While it may seem innocuous for a naughty developer to game the system every now and then, if left unchecked, this could become status quo. And in a world where developers must spend almost $100,000 to compete, indies have two options: find investors and risk being forced to build games they became indies to avoid or find another distribution channel. Both options are not ideal and will eventually lead to the disappearance of indie games on the App Store altogether.

How can we stop this unfortunate scenario?
Apple doesn’t have to be the only one taking a stand against unethical marketing practices. In fact, they shouldn’t be. As indies or indie supporters, we should take unethical marketing practices just as, if not more seriously than Apple. Below are four ways indies and indie supporters can curb and slowly eliminate unethical marketing behavior.

  1. Do Your Research
    If you’re an indie fortunate enough to have a marketing budget, make sure you hire reputable marketing agencies and/or consultants. How? Check references, read reviews and so on. A good marketing vendor will have no problem providing you with references, examples of work and any other information you need to make an informed decision (barring disclosure of confidential information of course). In addition, a good marketing vendor should do this with complete transparency and no guff. If you discover or get the faintest whiff of a fishiness, move on and warn your indie friends to do the same.

  2. Monitor Your App’s Activity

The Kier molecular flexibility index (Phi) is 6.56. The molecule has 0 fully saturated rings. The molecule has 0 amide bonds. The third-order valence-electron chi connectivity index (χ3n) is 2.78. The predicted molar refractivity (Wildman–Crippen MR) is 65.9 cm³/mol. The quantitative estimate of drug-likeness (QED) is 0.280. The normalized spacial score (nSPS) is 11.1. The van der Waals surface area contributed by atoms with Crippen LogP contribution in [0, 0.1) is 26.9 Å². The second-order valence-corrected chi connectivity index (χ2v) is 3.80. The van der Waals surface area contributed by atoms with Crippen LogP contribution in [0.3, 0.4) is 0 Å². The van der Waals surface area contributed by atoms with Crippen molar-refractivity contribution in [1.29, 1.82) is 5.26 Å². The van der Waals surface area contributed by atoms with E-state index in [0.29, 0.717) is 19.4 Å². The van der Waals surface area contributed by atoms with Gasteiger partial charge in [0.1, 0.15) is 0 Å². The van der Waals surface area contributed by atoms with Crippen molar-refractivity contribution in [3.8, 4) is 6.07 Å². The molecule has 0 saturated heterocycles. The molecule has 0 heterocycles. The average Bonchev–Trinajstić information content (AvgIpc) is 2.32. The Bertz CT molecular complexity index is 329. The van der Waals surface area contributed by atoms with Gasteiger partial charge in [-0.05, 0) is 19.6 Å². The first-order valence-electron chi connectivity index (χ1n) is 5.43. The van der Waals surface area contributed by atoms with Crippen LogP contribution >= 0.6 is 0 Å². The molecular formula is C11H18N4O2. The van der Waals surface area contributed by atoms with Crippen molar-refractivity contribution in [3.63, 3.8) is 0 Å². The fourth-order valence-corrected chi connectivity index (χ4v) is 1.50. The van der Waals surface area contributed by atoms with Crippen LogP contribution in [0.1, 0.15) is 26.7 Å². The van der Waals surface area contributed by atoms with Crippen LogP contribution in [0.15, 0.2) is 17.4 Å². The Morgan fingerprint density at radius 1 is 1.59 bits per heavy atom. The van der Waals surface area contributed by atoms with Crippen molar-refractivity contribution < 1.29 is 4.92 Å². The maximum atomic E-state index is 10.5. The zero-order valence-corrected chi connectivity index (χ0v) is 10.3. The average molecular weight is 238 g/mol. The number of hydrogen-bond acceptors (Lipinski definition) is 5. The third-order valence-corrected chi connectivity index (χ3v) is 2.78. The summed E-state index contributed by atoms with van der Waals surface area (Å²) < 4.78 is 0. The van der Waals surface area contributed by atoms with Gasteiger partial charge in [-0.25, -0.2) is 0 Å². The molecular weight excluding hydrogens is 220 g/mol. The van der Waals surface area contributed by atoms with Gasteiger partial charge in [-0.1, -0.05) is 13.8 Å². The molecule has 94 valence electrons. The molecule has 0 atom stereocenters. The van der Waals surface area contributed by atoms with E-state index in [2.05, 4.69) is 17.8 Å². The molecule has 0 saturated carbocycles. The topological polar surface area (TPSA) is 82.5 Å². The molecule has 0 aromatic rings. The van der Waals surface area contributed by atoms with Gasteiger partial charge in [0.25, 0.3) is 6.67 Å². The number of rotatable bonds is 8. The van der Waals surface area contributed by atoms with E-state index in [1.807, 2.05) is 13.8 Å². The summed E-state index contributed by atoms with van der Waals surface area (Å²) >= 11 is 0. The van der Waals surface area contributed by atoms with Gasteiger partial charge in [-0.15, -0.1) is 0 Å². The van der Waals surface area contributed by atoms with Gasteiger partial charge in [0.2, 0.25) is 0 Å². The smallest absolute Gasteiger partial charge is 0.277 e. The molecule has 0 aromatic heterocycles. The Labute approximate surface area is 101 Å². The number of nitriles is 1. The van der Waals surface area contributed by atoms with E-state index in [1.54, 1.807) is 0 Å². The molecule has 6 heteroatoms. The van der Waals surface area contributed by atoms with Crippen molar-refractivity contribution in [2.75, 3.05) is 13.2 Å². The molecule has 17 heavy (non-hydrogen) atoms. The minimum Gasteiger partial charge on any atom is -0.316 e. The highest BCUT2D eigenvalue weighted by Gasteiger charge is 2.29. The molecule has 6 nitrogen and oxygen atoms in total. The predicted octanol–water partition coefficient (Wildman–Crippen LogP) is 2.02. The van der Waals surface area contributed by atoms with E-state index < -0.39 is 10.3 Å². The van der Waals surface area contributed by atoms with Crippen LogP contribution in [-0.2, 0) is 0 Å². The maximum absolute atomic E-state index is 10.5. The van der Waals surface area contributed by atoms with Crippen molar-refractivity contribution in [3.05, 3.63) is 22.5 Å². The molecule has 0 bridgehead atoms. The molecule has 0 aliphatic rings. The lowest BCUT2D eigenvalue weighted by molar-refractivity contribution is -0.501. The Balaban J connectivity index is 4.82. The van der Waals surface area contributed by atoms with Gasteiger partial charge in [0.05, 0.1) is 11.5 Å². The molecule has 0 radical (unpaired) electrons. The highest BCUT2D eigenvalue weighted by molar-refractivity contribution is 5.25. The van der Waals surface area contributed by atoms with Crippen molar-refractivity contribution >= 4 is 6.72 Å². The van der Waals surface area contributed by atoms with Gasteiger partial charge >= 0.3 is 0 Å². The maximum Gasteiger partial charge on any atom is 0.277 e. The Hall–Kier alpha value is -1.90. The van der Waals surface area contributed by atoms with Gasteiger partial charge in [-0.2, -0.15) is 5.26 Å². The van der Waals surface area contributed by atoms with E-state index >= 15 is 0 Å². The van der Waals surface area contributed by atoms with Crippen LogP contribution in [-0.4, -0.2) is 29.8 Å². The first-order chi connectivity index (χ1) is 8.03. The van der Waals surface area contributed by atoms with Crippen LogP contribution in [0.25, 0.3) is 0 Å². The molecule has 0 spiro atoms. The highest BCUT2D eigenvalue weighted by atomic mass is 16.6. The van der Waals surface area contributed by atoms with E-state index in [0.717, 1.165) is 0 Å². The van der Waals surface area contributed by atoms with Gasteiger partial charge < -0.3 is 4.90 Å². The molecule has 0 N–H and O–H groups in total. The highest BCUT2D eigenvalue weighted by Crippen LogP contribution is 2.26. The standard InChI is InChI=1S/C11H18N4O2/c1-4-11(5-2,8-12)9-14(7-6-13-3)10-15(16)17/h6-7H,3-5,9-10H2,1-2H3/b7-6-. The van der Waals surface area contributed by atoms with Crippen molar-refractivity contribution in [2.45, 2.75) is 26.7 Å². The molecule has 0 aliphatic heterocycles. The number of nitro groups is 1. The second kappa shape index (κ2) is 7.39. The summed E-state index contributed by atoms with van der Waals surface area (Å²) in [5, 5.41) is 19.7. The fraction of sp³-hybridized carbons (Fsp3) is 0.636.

If the agency you hired is managing your lead acquisition, be sure to monitor your game’s activity closely. Pay special attention to (1) little to no in-game activity after download (i.e., are the downloads you’re getting actually playing the game?) and (2) similarity between positive reviews (i.e., are your positive reviews similar in content, language, style, etc.?). If you are seeing any of these patterns, your marketing vendor could be engaging in unethical behavior.

  3. Raise Awareness by Taking a Stand
    Unethical App Store marketing practices impact the indie community in a major way and should be something you care about. Help generate awareness around the issue by taking a stand. Talk about your feelings on the subject with other indies, on your social media properties, on your blog, etc. Don’t feel the need to go crazy on the subject, but any attention you draw to the issue will make it harder and harder for agencies to get away with continued shadiness.

  4. Help Your Indie Comrades Out
    One of the reasons I am so fond of the indie community is because we help each other out. Promotion is no exception. If an indie releases a game you feel is excellent, tell people about it. A simple Tweet or Facebook post to a group of followers carries a lot more weight than a paid ad. It may seem insignificant, but if enough indies participate, these small gestures can add up, becoming a powerful marketing vehicle.

  5.  

1. Jeff Hunter, "Being Featured on the App Store," http://blog.anylistapp.com/2012/08/app-store/, (Aug. 22, 2012).

2. Jeferson Valadares, "Consumers Spend Average of $14 per Transaction in iOS and Android Freemium Games," http://blog.flurry.com/bid/67748/Consumers-Spend-Average-of-14-per-Transaction-in-iOS-and-Android-Freemium-Games, (Jul. 25, 2011).

3. Owen Goss, "Results: iOS Game Revenue Survey," http://www.streamingcolour.com/blog/2011/09/28/results-ios-game-revenue-survey/, (Sept. 28, 2011).

4. While Apple has never published the criteria it uses for selecting which apps it promotes on New and Noteworthy, or how its charting algorithms work, it is widely believed that Apple selects apps based on their quality (i.e., graphic quality, gameplay quality, etc.) and how well an App Store customer might like the app.

5. Peter Ferago, "Indie Game Makers Dominate iOS and Android," http://blog.flurry.com/bid/82758/Indie-Game-Makers-Dominate-iOS-and-Android, (Mar. 6, 2012).